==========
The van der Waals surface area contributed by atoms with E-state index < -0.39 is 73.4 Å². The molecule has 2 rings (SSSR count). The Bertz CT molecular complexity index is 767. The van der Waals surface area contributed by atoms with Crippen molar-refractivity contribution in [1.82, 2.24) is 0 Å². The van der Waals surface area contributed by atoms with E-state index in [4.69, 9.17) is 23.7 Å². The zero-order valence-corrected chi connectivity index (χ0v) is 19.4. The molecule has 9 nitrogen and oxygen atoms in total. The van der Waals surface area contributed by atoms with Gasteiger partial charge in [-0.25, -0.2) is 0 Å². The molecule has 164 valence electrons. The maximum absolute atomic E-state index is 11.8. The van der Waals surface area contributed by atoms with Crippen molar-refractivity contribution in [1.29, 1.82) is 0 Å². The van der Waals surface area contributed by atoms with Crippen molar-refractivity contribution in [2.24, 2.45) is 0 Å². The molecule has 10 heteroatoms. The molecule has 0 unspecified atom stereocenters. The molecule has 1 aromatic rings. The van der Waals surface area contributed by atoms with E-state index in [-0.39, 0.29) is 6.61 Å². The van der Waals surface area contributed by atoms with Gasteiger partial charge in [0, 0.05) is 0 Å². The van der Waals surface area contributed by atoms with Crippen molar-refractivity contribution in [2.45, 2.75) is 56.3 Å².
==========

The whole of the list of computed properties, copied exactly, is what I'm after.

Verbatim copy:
The van der Waals surface area contributed by atoms with E-state index < -0.39 is 73.4 Å². The molecule has 2 rings (SSSR count). The Bertz CT molecular complexity index is 767. The van der Waals surface area contributed by atoms with Crippen molar-refractivity contribution in [1.82, 2.24) is 0 Å². The van der Waals surface area contributed by atoms with E-state index in [4.69, 9.17) is 23.7 Å². The zero-order valence-corrected chi connectivity index (χ0v) is 19.4. The molecule has 9 nitrogen and oxygen atoms in total. The van der Waals surface area contributed by atoms with Gasteiger partial charge in [-0.25, -0.2) is 0 Å². The molecule has 164 valence electrons. The maximum absolute atomic E-state index is 11.8. The van der Waals surface area contributed by atoms with Crippen molar-refractivity contribution in [1.29, 1.82) is 0 Å². The van der Waals surface area contributed by atoms with Crippen molar-refractivity contribution in [2.24, 2.45) is 0 Å². The molecule has 10 heteroatoms. The molecule has 0 unspecified atom stereocenters. The molecule has 1 aromatic rings. The van der Waals surface area contributed by atoms with E-state index in [-0.39, 0.29) is 6.61 Å². The van der Waals surface area contributed by atoms with Gasteiger partial charge in [0, 0.05) is 0 Å². The van der Waals surface area contributed by atoms with Crippen molar-refractivity contribution in [2.45, 2.75) is 56.3 Å².